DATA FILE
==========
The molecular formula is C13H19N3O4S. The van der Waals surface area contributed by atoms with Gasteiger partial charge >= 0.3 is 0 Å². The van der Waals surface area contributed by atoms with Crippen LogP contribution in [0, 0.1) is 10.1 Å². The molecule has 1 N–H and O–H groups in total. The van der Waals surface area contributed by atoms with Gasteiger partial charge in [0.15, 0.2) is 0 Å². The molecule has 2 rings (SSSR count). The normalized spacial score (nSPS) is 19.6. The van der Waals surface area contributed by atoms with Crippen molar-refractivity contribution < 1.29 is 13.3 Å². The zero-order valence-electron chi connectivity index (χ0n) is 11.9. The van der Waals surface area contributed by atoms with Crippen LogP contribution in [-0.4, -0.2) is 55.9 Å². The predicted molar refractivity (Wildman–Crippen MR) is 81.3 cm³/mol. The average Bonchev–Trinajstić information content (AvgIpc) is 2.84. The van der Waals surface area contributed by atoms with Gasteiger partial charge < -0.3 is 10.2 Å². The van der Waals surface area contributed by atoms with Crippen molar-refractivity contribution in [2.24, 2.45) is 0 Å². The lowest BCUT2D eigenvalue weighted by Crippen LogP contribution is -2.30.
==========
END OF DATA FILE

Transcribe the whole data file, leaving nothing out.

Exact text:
The molecular formula is C13H19N3O4S. The van der Waals surface area contributed by atoms with Gasteiger partial charge >= 0.3 is 0 Å². The van der Waals surface area contributed by atoms with Crippen LogP contribution in [0, 0.1) is 10.1 Å². The molecule has 1 N–H and O–H groups in total. The van der Waals surface area contributed by atoms with Gasteiger partial charge in [0.15, 0.2) is 0 Å². The molecule has 2 rings (SSSR count). The normalized spacial score (nSPS) is 19.6. The van der Waals surface area contributed by atoms with Crippen molar-refractivity contribution < 1.29 is 13.3 Å². The zero-order valence-electron chi connectivity index (χ0n) is 11.9. The van der Waals surface area contributed by atoms with Crippen LogP contribution in [-0.4, -0.2) is 55.9 Å². The predicted molar refractivity (Wildman–Crippen MR) is 81.3 cm³/mol. The average Bonchev–Trinajstić information content (AvgIpc) is 2.84. The van der Waals surface area contributed by atoms with Gasteiger partial charge < -0.3 is 10.2 Å². The van der Waals surface area contributed by atoms with Crippen molar-refractivity contribution in [2.24, 2.45) is 0 Å². The lowest BCUT2D eigenvalue weighted by Crippen LogP contribution is -2.30.